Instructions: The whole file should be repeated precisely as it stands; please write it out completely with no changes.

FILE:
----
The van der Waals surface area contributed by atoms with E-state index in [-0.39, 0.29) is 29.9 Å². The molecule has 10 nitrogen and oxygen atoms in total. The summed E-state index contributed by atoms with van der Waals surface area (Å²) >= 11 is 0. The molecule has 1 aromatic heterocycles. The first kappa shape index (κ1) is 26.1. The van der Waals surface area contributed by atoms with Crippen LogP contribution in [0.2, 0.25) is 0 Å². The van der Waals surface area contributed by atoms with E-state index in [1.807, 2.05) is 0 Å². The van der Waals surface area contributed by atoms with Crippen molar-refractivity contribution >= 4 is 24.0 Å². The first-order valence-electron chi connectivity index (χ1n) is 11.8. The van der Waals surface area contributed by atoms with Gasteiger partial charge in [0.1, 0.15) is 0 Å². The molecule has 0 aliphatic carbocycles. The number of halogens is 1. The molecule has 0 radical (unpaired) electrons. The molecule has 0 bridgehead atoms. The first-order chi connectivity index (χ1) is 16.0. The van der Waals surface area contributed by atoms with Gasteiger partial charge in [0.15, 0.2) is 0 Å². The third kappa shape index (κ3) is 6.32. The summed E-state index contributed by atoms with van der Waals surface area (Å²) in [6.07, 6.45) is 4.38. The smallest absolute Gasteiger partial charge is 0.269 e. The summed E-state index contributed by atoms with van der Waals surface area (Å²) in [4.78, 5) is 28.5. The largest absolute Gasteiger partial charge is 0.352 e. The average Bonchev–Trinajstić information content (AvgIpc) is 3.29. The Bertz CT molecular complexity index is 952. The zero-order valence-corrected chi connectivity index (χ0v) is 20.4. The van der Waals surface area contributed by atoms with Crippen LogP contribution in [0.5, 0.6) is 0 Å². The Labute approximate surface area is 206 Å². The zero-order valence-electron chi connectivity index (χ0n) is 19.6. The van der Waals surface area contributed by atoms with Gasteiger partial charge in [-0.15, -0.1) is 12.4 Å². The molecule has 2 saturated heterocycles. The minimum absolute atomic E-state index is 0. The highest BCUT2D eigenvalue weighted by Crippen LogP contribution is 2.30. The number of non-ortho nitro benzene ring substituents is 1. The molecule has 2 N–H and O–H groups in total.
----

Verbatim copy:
The van der Waals surface area contributed by atoms with E-state index in [-0.39, 0.29) is 29.9 Å². The molecule has 10 nitrogen and oxygen atoms in total. The summed E-state index contributed by atoms with van der Waals surface area (Å²) >= 11 is 0. The molecule has 1 aromatic heterocycles. The first kappa shape index (κ1) is 26.1. The van der Waals surface area contributed by atoms with Crippen LogP contribution in [0.2, 0.25) is 0 Å². The van der Waals surface area contributed by atoms with E-state index in [1.807, 2.05) is 0 Å². The van der Waals surface area contributed by atoms with Crippen molar-refractivity contribution >= 4 is 24.0 Å². The first-order valence-electron chi connectivity index (χ1n) is 11.8. The van der Waals surface area contributed by atoms with Gasteiger partial charge in [0.1, 0.15) is 0 Å². The molecule has 0 aliphatic carbocycles. The number of halogens is 1. The molecule has 0 radical (unpaired) electrons. The molecule has 0 bridgehead atoms. The first-order chi connectivity index (χ1) is 16.0. The van der Waals surface area contributed by atoms with Gasteiger partial charge in [0.15, 0.2) is 0 Å². The third kappa shape index (κ3) is 6.32. The summed E-state index contributed by atoms with van der Waals surface area (Å²) in [6.07, 6.45) is 4.38. The smallest absolute Gasteiger partial charge is 0.269 e. The summed E-state index contributed by atoms with van der Waals surface area (Å²) in [4.78, 5) is 28.5. The largest absolute Gasteiger partial charge is 0.352 e. The average Bonchev–Trinajstić information content (AvgIpc) is 3.29. The Bertz CT molecular complexity index is 952. The zero-order valence-corrected chi connectivity index (χ0v) is 20.4. The van der Waals surface area contributed by atoms with Crippen LogP contribution in [0.5, 0.6) is 0 Å². The Labute approximate surface area is 206 Å². The zero-order valence-electron chi connectivity index (χ0n) is 19.6. The van der Waals surface area contributed by atoms with Gasteiger partial charge in [-0.15, -0.1) is 12.4 Å². The molecule has 2 saturated heterocycles. The minimum absolute atomic E-state index is 0. The highest BCUT2D eigenvalue weighted by Crippen LogP contribution is 2.30. The number of non-ortho nitro benzene ring substituents is 1. The molecule has 2 N–H and O–H groups in total.